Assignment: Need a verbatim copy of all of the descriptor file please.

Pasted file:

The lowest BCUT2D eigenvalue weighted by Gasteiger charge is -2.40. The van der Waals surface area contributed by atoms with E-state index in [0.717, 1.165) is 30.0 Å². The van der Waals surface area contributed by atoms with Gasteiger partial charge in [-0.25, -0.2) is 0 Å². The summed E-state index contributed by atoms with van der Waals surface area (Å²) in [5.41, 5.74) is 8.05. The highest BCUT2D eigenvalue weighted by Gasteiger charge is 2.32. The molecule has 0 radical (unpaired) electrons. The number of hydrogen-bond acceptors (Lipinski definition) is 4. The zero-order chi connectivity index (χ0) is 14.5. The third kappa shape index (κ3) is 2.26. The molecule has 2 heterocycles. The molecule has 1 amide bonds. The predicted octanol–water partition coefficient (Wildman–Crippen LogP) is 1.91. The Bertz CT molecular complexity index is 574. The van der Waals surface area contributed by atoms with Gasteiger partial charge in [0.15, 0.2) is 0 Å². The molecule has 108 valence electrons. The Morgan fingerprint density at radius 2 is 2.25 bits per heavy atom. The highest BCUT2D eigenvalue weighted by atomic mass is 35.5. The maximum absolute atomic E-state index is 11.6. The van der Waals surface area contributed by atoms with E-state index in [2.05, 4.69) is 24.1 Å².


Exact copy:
The lowest BCUT2D eigenvalue weighted by Gasteiger charge is -2.40. The van der Waals surface area contributed by atoms with E-state index in [0.717, 1.165) is 30.0 Å². The van der Waals surface area contributed by atoms with Gasteiger partial charge in [-0.25, -0.2) is 0 Å². The summed E-state index contributed by atoms with van der Waals surface area (Å²) in [5.41, 5.74) is 8.05. The highest BCUT2D eigenvalue weighted by Gasteiger charge is 2.32. The molecule has 0 radical (unpaired) electrons. The number of hydrogen-bond acceptors (Lipinski definition) is 4. The zero-order chi connectivity index (χ0) is 14.5. The third kappa shape index (κ3) is 2.26. The molecule has 2 heterocycles. The molecule has 1 amide bonds. The predicted octanol–water partition coefficient (Wildman–Crippen LogP) is 1.91. The Bertz CT molecular complexity index is 574. The van der Waals surface area contributed by atoms with Gasteiger partial charge in [0.15, 0.2) is 0 Å². The molecule has 108 valence electrons. The Morgan fingerprint density at radius 2 is 2.25 bits per heavy atom. The highest BCUT2D eigenvalue weighted by atomic mass is 35.5. The maximum absolute atomic E-state index is 11.6. The van der Waals surface area contributed by atoms with E-state index in [2.05, 4.69) is 24.1 Å².